In India evidences of ship building, port and warehouses installations are datable to Harappan culture. The important Harappan and late Harappan ports were Lothal, Lakhabawal, Kindarkhera, Kuntasi, Megham, Prabhasa, Todio, Amra. The excavations of these sites have yielded antiquities of Bahrain island, Persian gulf, Egypt and Mesopotmia cities.

The same maritime traditions continued even during the life time of Buddha, the Mauryas, the Gupta and in later period. During historical period India had trade and cultural contacts with Egypt, Rome, Greeks, Arabs, China and all most all Southeast Asian countries.

Both the coasts of India have been studded with a string of ports. The ports on the west coast were Barygaya, Suppara, Calliena, Semylla, Mandagore, Palaepatme, Malizigara, Aurranobbas, Byzantine, Naura, Tyndis, Muziris and Nelcynda and the ports on the east coast were Tamralipti, Charitrapur, Paluru, Dantapur, Kalingapatnam, Pithunda, Sopatma, Ghantasala, Poduca, Puhar, Korkai and Camara.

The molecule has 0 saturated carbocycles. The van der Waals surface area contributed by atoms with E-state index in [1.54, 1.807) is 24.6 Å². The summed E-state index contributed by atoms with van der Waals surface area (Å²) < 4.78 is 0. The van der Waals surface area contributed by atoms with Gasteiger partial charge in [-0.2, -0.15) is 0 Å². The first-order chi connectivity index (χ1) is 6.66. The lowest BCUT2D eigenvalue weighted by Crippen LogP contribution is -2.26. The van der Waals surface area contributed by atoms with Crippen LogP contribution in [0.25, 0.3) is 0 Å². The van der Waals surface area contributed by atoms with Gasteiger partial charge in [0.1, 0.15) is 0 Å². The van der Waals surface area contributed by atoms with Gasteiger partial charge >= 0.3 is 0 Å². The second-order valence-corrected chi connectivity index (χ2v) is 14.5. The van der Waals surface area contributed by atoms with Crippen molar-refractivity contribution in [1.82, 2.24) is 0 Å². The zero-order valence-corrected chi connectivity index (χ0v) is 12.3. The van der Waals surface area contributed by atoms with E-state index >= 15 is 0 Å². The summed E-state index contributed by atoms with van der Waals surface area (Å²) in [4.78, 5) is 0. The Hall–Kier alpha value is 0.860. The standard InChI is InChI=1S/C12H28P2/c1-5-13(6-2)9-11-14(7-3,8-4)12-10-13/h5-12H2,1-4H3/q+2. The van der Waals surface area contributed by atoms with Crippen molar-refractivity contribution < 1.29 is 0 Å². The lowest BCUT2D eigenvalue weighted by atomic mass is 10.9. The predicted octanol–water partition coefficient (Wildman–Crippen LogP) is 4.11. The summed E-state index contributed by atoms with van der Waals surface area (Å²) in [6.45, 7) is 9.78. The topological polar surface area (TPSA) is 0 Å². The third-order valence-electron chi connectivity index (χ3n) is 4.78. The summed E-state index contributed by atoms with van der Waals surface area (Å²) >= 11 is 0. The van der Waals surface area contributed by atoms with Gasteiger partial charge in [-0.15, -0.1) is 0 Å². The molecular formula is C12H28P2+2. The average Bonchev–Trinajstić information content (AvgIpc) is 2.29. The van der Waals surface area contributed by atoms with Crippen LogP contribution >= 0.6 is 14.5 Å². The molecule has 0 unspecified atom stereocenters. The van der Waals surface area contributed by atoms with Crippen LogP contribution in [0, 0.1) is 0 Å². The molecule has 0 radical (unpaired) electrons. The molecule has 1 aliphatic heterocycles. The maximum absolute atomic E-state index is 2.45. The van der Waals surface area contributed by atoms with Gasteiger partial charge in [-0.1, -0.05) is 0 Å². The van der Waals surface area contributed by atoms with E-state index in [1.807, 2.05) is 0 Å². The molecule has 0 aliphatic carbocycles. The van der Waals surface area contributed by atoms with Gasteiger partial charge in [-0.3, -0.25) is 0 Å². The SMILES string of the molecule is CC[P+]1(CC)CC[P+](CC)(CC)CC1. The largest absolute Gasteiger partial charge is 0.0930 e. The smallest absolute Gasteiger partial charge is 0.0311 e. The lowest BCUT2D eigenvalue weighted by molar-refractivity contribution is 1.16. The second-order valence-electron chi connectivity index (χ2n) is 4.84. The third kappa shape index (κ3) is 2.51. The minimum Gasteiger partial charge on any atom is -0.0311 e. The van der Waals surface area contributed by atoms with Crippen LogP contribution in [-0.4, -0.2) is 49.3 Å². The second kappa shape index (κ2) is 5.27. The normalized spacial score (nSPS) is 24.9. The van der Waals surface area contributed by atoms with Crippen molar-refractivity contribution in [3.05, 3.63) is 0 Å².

In India, Marine Archaeological explorations are undertaken at Dwarka, Bet Dwarka, Somnath, Lakshadweep, Vijaydurg on the west coast and Tranquebar and Poompuhar on the east coast of India. The findings of Dwarka, Bet Dwarka and Somnath are datable to 1500 B.C. and the antiquities of Poompuhar date to the submerged port town to 3rd century B.C.

Inshore explorations have been carried out at Malwan, Sopara, Elephanta island, Chaul, Udyavara, Honnavar, Gopakapatna on the west coast and Manikpatna, Kalingapatna, surrounding region of Poompuhar and Tranquebar on the east coast of India.


Shipwrecks are the store house of knowledge for archaeologists but wealth for treasure hunters. In number ships of various countries were lost in due to natural calamities, human error and warfare. Some shipwrecks have been excavated and others await the scientific spade of the marine archaeologists. Information on a few shipwrecks of the world and India is briefly mentioned.Mary Rose was built in Portsmouth between 1509 and 1511 and served in Henry VIII's Navy for 34 years before sinking in the ..olent on 19th July 1545. In 1982, after many years of painstaking search and investigation the Mary Rose was recovered from the seabed with unprecedented interest and support from the public.